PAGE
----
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Re: [Caml-list] Polymorphic Variants and Number Parameterized Typ es
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Date: -- (:)
From: Andreas Rossberg <AndreasRossberg@w...>
Subject: Re: [Caml-list] Re: Encoding "abstract" signatures

Francois Pottier <> wrote:
> > How do you express
> >
> >     functor F (X : sig module type T end) (Y : X.T) = (Y : X.T)
> >
> > without parameterizing over the set of existentially quantified
> > somehow? I had in mind something like (again assuming non-applicative
> > functors, because they are much simpler):
> >
> >     LAMBDA k. Lambda S:(k->*). Lambda ts:k. lambda Y:S(ts).
> >         pack Y as exists ts:k.S(ts)
> You make the functor F polymorphic in the number of type components
> defined by the signature S. As far as I understand, this is made
> necessary by the desire to hide these types in the functor's result
> (i.e. the pack operation).

This is just one reason. More generally, it's the need for a coherent
encoding in the higher-order setting we face. If we say that type

    functor(X : sig type t val x : t end) -> ...

maps to something like

    forall t. t -> ...

then consequently

    functor(Y : sig module type T end) -> ... -> functor(X : Y.T) -> ...

must map to some type that yields the above as the result of some sequence
of applications. We need to be polymorphic in the form of the quantification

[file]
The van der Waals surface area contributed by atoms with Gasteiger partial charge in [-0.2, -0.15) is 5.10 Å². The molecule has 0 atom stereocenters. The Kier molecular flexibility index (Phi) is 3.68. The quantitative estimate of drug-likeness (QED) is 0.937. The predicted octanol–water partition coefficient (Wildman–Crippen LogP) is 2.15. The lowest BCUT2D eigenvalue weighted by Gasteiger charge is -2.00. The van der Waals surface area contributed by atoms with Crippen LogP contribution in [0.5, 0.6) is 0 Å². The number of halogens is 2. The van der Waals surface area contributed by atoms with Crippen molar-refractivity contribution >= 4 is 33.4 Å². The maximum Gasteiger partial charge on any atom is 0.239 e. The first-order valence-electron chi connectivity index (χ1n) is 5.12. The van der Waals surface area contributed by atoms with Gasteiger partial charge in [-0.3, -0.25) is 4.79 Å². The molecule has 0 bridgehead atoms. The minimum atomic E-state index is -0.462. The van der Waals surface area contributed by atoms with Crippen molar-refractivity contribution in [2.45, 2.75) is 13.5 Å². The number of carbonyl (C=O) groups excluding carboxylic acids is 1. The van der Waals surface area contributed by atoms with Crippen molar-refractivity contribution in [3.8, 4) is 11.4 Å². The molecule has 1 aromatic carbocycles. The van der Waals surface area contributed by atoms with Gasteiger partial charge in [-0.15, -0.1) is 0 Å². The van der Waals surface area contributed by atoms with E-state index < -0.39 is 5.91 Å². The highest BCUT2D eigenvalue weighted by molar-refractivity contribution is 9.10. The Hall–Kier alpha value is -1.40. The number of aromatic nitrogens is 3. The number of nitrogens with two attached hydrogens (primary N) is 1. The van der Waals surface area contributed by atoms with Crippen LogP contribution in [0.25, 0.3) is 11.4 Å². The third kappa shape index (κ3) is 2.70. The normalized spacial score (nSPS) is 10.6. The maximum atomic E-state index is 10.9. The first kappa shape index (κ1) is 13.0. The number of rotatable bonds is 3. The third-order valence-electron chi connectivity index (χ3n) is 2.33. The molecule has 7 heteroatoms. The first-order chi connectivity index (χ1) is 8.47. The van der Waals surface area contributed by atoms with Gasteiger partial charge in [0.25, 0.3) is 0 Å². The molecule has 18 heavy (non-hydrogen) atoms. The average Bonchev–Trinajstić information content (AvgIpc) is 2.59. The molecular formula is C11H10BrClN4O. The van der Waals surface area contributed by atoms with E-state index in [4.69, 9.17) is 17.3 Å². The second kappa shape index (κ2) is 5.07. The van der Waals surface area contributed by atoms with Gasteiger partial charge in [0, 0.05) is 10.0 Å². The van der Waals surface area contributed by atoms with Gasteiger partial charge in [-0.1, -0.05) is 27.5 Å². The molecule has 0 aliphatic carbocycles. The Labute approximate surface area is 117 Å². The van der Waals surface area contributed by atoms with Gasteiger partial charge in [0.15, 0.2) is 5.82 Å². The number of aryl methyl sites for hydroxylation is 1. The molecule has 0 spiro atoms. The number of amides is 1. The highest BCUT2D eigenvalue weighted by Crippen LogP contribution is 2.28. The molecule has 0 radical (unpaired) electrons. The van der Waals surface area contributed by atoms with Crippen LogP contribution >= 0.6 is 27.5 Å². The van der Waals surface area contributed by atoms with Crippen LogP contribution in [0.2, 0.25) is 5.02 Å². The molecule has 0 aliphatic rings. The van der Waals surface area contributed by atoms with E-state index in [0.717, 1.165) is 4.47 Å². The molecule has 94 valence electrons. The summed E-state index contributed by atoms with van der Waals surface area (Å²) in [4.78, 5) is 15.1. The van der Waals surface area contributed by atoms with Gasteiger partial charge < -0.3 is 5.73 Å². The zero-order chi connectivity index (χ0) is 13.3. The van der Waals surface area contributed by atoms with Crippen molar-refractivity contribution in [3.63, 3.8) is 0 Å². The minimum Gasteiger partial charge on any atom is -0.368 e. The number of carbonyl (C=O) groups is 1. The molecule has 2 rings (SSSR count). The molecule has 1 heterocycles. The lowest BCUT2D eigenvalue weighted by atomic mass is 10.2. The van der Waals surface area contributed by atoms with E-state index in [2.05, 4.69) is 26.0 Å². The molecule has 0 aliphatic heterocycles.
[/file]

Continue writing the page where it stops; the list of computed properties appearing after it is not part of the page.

to achieve that. So even by ignoring type abstraction you cannot avoid the

But if you replace "type" by "module type" in the above argument signature
you see why there actually cannot be an encoding with the desired
properties: the encoding of the latter type also had to contain quantifiers
for all potential *kind arguments* induced by applying an argument with
nested signatures. There is no fixed point for the level of abstractions we
had to do, unless we allowed for dependent types at some level.

> I must say I don't know exactly what is lost with this simplification;
> is there a loss of abstraction? The answer isn't obvious to me.

Well, besides the aforementioned problems, you don't represent type
abstraction at all (which, I would argue, is a central feature) - the
functor in question would not differ from

    functor F (X : sig module type T end) (Y : X.T) = Y

Or was your question about abstraction in some other sense?

    - Andreas
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